One last piece of business remains for UCLA in 2010, and it just happens to be one of the biggest games on the schedule. The Bruins take on the Washington Huskies at 1 PM PST today at Pauley Pavilion, and the Bruins' postseason hopes, even at this early stage, could hang in the balance. Washington is one of only three Pac 10 teams with an RPI higher than 50, and there really is no better chance than this to earn a "good" win in conference play.
Peter Yoon from ESPNLA breaks down the Huskies:
The Huskies boast an offense that averages 89.1 points, most among Pac-10 teams. A bevy of quick, athletic players such as Isaiah Thomas, Justin Holiday and Matthew Bryan-Amaning and a bench that goes five players deep make Washington a matchup nightmare for most teams.
Washington has 10 players averaging five points or more and the Huskies have out rebounded their last three opponents by an average of 13.7 per game.
UW's pint-sized Thomas is averaging over 15 points per game on the season, and given our troubles at point guard on both ends of the floor, this is going to be a critical matchup. I do not expect us to win this matchup, but if the Bruins are to have a chance, we need serviceable play from both Zeke and Anderson. If he's allowed free reign to be both a scorer and a distributor, the Bruins and their fans may as well make their way to their New Years Eve parties early.
In addition to forwards Holiday and Bryan-Amaning, the Huskies will likely turn to their three guard trifecta, throwing Venoy Overton and Abdul Gaddy into the mix. It will be interesting to see if Lorenzo Romar attempts to stretch our thin backcourt to the limits defensively with a three guard lineup.
Obviously at almost 90 points per game, Washington generates a lot of their points in transition, and so it will also be incumbent upon the Bruins to not only get back, but to make sure that they're not simply collapsing into the lane as they do so (which they have also been known to do). They will have to be smart, as the Huskies will not be shy to let it fly from beyond the arc, ranking 7th in the nation in 3 point percentage (41.9%), so staying on the shooters even in transition will be of utmost importance.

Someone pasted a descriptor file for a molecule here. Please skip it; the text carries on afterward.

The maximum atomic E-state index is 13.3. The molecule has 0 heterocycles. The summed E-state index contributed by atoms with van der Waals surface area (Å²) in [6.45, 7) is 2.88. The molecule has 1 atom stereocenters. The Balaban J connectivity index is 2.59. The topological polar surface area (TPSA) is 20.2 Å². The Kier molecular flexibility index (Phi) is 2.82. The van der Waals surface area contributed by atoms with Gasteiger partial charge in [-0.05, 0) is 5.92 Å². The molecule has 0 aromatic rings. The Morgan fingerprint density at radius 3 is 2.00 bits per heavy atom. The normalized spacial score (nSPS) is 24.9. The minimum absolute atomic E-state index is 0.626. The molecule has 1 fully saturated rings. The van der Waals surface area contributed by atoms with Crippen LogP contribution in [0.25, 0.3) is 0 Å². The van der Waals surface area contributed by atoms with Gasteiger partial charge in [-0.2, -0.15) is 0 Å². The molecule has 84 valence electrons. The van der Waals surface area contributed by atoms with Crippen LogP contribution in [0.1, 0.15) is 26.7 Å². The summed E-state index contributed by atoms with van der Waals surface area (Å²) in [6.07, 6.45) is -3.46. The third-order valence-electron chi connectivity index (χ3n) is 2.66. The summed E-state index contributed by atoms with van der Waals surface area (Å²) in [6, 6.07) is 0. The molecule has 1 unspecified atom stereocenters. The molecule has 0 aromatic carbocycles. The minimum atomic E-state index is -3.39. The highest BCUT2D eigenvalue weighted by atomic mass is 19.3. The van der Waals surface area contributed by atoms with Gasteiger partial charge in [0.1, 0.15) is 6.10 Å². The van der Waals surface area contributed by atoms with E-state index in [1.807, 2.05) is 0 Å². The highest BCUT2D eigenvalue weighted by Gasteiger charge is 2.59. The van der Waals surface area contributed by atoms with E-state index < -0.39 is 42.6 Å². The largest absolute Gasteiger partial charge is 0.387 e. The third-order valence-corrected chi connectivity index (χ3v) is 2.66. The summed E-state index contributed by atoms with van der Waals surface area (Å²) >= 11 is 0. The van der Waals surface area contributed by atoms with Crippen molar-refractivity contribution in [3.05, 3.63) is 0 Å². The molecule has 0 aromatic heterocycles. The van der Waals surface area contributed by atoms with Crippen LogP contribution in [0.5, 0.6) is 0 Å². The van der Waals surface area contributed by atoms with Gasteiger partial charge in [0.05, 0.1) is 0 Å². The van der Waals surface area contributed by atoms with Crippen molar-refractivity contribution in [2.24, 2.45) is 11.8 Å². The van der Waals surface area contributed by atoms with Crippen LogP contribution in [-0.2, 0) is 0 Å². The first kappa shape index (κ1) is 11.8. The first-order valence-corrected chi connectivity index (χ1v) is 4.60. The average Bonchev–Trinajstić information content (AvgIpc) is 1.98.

While the LA Times' Ben Bolch was busy writing some irrelevant drivel about the treatment Joshua Smith could get on his return to Washington...3 months from now, Yoon once again serves up some strategy from CBH for this game:
"We’ve got to do a good job trying to stop the ball early so we can get a chance to get everybody back," Howland said. "It may be that we have to only rebound two guys. We’ll start out trying to rebound [Tyler] Honeycutt, but there will be times where we may only rebound our four and our five."
This really goes to show that, once again, Joshua Smith will be asked to shoulder the load, especially in terms of rebounding, and all we can do at this point is hope that he doesn't pick up cheap fouls that will land him on the bench. Washington has talented forwards, and so the only place you can say that we truly have a matchup advantage is at center, and even then only when Smith is in the middle. If we start letting Husky guards get into the lane, and start exposing our subpar interior help defense, it's going to spell big trouble for guys like Smith and Reeves Nelson. On offense, we're going to need to feed the big man to abuse any small lineup that Romar may throw at us. Getting into a full court jungle ball game will likely not turn out well for us, and so utilizing Smith will also help slow the pace to our liking.
As mentioned earlier, this is a big game for our tournament resume. Other than UW, only Cal and Arizona have RPIs higher than 50 in the conference, and history shows that if we want to notch a win over UW for the year, it had better come in Pauley, because the trip to Seattle has not been kind to the Bruins in recent years.
The Huskies aren't the best team we've played this year, but I don't think it would be a stretch to say they present the most matchup problems for us out of any team on our schedule. The good news is that the Bruins just came off one of their best halves on both ends of the floor that they've played all year against Washington State. That kind of inspiration and intensity is what the Bruins will need if they intend to send out the old year the right way.